Do platelets prematurely age in canine immune thrombocytopenia (ITP)? Development of a novel flow cytometric assay to assess the role of platelet desialylation in ITP pathogenesis

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2023-08
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Barchilon, Michael
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LeVine, Dana N
Viall, Austin K
Jergens, Albert J
Mansell, Thomas
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Veterinary Biomedical Sciences
Abstract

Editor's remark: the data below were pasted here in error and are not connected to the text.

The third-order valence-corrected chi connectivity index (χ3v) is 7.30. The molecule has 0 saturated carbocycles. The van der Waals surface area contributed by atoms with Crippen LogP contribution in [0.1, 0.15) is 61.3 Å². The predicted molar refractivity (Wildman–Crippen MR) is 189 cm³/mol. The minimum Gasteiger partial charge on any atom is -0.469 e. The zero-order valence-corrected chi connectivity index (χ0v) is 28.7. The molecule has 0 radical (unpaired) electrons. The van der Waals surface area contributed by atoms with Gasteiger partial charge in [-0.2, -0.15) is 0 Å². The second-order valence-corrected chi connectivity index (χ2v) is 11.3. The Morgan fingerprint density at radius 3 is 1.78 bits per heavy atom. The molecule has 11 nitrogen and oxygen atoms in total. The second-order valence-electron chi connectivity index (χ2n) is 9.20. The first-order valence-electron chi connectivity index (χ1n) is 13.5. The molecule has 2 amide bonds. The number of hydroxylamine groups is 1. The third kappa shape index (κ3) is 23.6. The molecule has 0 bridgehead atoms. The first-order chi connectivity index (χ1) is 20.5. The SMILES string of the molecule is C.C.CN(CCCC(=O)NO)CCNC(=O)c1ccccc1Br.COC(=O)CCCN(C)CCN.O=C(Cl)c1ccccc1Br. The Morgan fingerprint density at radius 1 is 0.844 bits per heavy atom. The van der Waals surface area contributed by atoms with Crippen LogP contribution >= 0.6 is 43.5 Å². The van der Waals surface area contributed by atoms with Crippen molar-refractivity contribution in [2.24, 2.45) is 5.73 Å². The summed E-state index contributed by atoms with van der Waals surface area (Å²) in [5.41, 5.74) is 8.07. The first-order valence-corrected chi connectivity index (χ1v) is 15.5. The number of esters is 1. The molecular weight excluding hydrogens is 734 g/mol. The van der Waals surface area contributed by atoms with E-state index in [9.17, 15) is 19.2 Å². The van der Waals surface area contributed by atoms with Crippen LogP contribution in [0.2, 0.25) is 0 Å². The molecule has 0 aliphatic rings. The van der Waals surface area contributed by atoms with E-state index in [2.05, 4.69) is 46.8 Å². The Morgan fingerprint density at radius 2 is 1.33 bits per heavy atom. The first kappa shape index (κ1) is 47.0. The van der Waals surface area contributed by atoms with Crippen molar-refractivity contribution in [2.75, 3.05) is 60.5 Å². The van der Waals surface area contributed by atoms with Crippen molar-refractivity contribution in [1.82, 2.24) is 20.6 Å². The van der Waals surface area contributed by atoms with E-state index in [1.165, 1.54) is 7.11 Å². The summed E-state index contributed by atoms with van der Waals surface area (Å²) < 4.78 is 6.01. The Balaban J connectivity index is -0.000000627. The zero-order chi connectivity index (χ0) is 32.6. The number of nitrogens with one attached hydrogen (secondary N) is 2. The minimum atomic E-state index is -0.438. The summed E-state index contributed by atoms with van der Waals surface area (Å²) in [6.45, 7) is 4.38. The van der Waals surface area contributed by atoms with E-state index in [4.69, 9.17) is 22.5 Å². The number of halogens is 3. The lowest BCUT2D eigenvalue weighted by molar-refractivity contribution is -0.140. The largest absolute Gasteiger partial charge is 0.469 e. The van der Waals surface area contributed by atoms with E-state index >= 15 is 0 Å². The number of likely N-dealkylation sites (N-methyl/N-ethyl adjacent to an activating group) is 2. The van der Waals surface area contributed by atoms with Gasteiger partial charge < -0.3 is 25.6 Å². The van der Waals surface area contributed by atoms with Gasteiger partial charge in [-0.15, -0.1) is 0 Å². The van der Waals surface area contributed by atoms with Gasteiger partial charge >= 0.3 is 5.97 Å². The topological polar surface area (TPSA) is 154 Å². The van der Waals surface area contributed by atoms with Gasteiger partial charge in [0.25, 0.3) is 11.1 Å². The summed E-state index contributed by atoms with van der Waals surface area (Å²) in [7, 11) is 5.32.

Immune thrombocytopenia (ITP) is an aggressive hemostatic disorder of dogs with significant morbidity and mortality. In this autoimmune disease, anti-platelet antibodies promote platelet destruction. The ensuing thrombocytopenia may cause fatal hemorrhage, leading to mortality approaching 30%. However, immunosuppressive therapies to combat ITP can cause dangerous side-effects; a novel, targeted therapy is sorely needed. Antiplatelet antibodies are traditionally thought to target platelets for clearance by splenic macrophages, however, recent work in mice and humans has revealed some autoantibodies cause desialylation of platelet surface glycoproteins. Desialylated platelets resemble aged platelets and are prematurely cleared by hepatocytes. Human ITP patients with such autoantibodies are resistant to immunosuppression but respond to the sialidase inhibitor oseltamivir (Tamiflu). While platelet desialylation in canine ITP has never been investigated, preventing desialylation could represent a safe, new therapy for ITP dogs. Furthermore, platelet desialylation may contribute to thrombocytopenia in other life-threatening canine diseases like sepsis. There is currently no way to assess canine platelet desialylation. We propose to fill this critical gap by developing a novel flow cytometric assay using lectin binding to detect desialylated dog platelets. This much-needed investigative tool will allow us to explore the pathologic significance of platelet desialylation in canine ITP and other thrombocytopenic diseases, and ultimately set the stage for therapeutic breakthroughs in ITP therapy for dogs as it has in human medicine.
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